"I know it’s a quaint wee village and this is a strong mural, but I did my own research into the women who were killed there, and I wanted to get people talking.

Said street artist Bobby McNamara, quoted in "'Rather insensitive': Fife council to remove menacing witch mural/Mural by Rogue One found to be not in keeping with historic area, after complaints about portrayal of women accused of witchcraft" (The Guardian).

[T]he row comes as the drive for posthumous justice for the thousands of people persecuted as witches in post-Reformation Scotland is growing, with campaigners pushing for an official pardon after the former first minister Nicola Sturgeon issued a formal apology last International Women’s Day to those tortured and often executed under the Witchcraft Act 1563.... The charity Remembering the Accused Witches of Scotland (RAWS) estimates that during the great witch-hunts of the 16th and 17th centuries there were approximately 350 known accused witches in Fife, with up to 28 accused in Pittenweem itself, most famously Janet Cornfoot, who escaped from the local tollbooth but was caught and returned to Pittenweem, where she was lynched by a mob....

RAWS wants "respectful and dignified" "memorialisation" of the women who were unjustly accused and punished, but the mural shows a Halloween-style stereotype of a witch. Supporters of the mural are calling its critics "snowflakes" and emphasizing economics: "I think the mural is fantastic and I absolutely endorse it. It’s about time somebody was milking the place for the tourism it deserves." 

McNamara accepts the death penalty imposed on his mural: "As a street artist, you’re used to murals coming and going. I’m surprised it’s lasted this long and everyone’s got something out of it, whether that’s publicity for me, the pub, the village or for the women."

June 8, 2023

Sunrise — 5:24.


"The corrupt Biden Administration has informed my attorneys that I have been Indicted, seemingly over the Boxes Hoax..."

"... even though Joe Biden has 1850 Boxes at the University of Delaware, additional Boxes in Chinatown, D.C., with even more Boxes at the University of Pennsylvania, and documents strewn all over his garage floor where he parks his Corvette, and which is 'secured' by only a garage door that is paper thin, and open much of the time."

I have been summoned to appear at the Federal Courthouse in Miami on Tuesday, at 3 PM. I never thought it possible that such a thing could happen to a former President of the United States, who received far more votes than any sitting President in the History of our Country, and is currently leading, by far, all Candidates, both Democrat and Republican, in Polls of the 2024 Presidential Election. I AM AN INNOCENT MAN!


This is indeed a DARK DAY for the United States of America. We are a Country in serious and rapid Decline, but together we will Make America Great Again!

"In the past several years, views have shifted on gender identities. In 2021, nearly six in ten Americans (59%) said ..."

"... there are only two gender identities, man and woman, and 40% of Americans believed there are many gender identities. The following year, in 2022, 62% of Americans believed that there are only two gender identities, and more than one-third (35%) said there are many gender identities. This divide slightly increased again in 2023, with 65% saying there are two gender identities and 34% saying there are many."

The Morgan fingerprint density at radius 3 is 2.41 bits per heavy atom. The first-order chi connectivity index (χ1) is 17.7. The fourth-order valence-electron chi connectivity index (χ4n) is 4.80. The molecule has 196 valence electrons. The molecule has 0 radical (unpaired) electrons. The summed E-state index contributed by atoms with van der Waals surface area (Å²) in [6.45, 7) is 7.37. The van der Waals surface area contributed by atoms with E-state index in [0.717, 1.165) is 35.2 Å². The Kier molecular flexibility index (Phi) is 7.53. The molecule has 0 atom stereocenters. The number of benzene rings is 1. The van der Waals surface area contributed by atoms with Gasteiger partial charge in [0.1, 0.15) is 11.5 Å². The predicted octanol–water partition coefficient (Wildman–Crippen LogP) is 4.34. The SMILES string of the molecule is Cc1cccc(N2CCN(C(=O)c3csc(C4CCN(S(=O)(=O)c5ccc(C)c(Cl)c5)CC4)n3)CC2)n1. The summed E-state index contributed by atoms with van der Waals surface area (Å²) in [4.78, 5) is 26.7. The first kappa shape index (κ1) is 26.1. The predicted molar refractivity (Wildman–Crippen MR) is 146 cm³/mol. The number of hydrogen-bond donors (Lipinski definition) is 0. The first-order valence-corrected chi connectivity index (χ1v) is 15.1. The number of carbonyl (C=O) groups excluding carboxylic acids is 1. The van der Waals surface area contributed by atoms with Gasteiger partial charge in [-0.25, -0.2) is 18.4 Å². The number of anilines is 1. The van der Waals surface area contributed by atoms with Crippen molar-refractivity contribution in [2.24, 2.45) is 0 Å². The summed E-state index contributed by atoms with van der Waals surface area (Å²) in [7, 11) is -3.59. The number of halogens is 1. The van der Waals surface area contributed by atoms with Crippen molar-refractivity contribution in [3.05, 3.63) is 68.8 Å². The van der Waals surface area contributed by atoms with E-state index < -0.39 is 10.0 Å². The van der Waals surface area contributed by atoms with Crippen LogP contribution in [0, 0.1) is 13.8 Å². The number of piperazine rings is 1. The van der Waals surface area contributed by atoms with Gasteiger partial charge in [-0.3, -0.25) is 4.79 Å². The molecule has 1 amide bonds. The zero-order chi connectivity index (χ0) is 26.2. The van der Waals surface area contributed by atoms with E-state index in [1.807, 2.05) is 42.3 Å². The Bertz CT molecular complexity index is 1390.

From a PRRI study of more than 5,000 Americans.

Much more at the link.

"Now, some of Trump’s longtime advisers are even urging him to continuously make reference to the size of DeSantis’ penis..."

"... telling him such insults could stick with GOP primary voters and mess with his rival’s head, two sources with knowledge of the matter tell Rolling Stone. Trump’s team discussed having Trump refer to the Florida governor as 'Tiny D,' Bloomberg reported in March. While some understood it as a shot at DeSantis’ height, the sobriquet was specifically intended to suggest diminutive genitalia, four people familiar with the topic say. 'He’s also short but … yes of course it’s about his penis, that’s why we’re doing it,' says a source involved in the effort to get the former president to use the line of attack against DeSantis."

From "Oh-So-Mature Trump Aides Want Him to Focus on DeSantis’ Penis/The 2024 GOP primary is headed for the dumbest places imaginable" (Rolling Stone).

Over in New York Magazine, there's an article called "Donald Trump’s Nasty Ron DeSantis Nicknames, Ranked," and "Tiny D" is listed as #3 (after "Meatball Ron" and "Rob"):

"China is destroying Arab-style architectural features of mosques, such as domes and minarets."

The NYT reports.
The party has systematically closed, demolished or forcibly redesigned mosques in Hui enclaves across the country, condemning Arabic architectural features, such as domes and minarets, as proof of unwanted foreign influence over Islam in China....
“This roof represents our respect and freedom. We chose it freely ourselves at the time,” said Mr. Na, a Hui resident in his 30s, who asked to be identified only by his last name for fear of government retaliation. His family, like many in town, had helped fund the mosque’s most recent renovations in the early 2000s, when the minarets were added. “Now they are saying, ‘My rule overrides your free choice.’”... 

"The Supreme Court, in a surprise decision, ruled that Alabama had diluted the power of Black voters by drawing a congressional voting map..."